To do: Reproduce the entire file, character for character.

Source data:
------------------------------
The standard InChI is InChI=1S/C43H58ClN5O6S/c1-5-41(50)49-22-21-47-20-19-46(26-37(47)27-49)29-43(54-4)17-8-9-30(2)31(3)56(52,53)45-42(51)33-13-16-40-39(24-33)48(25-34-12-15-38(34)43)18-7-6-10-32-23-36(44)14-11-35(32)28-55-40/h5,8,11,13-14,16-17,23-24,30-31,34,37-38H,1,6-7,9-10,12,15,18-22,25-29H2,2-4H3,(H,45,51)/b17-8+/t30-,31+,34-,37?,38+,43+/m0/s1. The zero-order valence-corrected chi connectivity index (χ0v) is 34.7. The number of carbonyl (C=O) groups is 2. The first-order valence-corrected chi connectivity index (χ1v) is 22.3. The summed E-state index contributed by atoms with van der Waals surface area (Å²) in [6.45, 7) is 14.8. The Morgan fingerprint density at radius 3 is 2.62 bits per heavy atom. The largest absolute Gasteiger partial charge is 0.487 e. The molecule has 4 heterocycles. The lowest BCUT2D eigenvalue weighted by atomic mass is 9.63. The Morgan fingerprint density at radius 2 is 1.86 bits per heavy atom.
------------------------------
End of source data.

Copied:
The standard InChI is InChI=1S/C43H58ClN5O6S/c1-5-41(50)49-22-21-47-20-19-46(26-37(47)27-49)29-43(54-4)17-8-9-30(2)31(3)56(52,53)45-42(51)33-13-16-40-39(24-33)48(25-34-12-15-38(34)43)18-7-6-10-32-23-36(44)14-11-35(32)28-55-40/h5,8,11,13-14,16-17,23-24,30-31,34,37-38H,1,6-7,9-10,12,15,18-22,25-29H2,2-4H3,(H,45,51)/b17-8+/t30-,31+,34-,37?,38+,43+/m0/s1. The zero-order valence-corrected chi connectivity index (χ0v) is 34.7. The number of carbonyl (C=O) groups is 2. The first-order valence-corrected chi connectivity index (χ1v) is 22.3. The summed E-state index contributed by atoms with van der Waals surface area (Å²) in [6.45, 7) is 14.8. The Morgan fingerprint density at radius 3 is 2.62 bits per heavy atom. The largest absolute Gasteiger partial charge is 0.487 e. The molecule has 4 heterocycles. The lowest BCUT2D eigenvalue weighted by atomic mass is 9.63. The Morgan fingerprint density at radius 2 is 1.86 bits per heavy atom.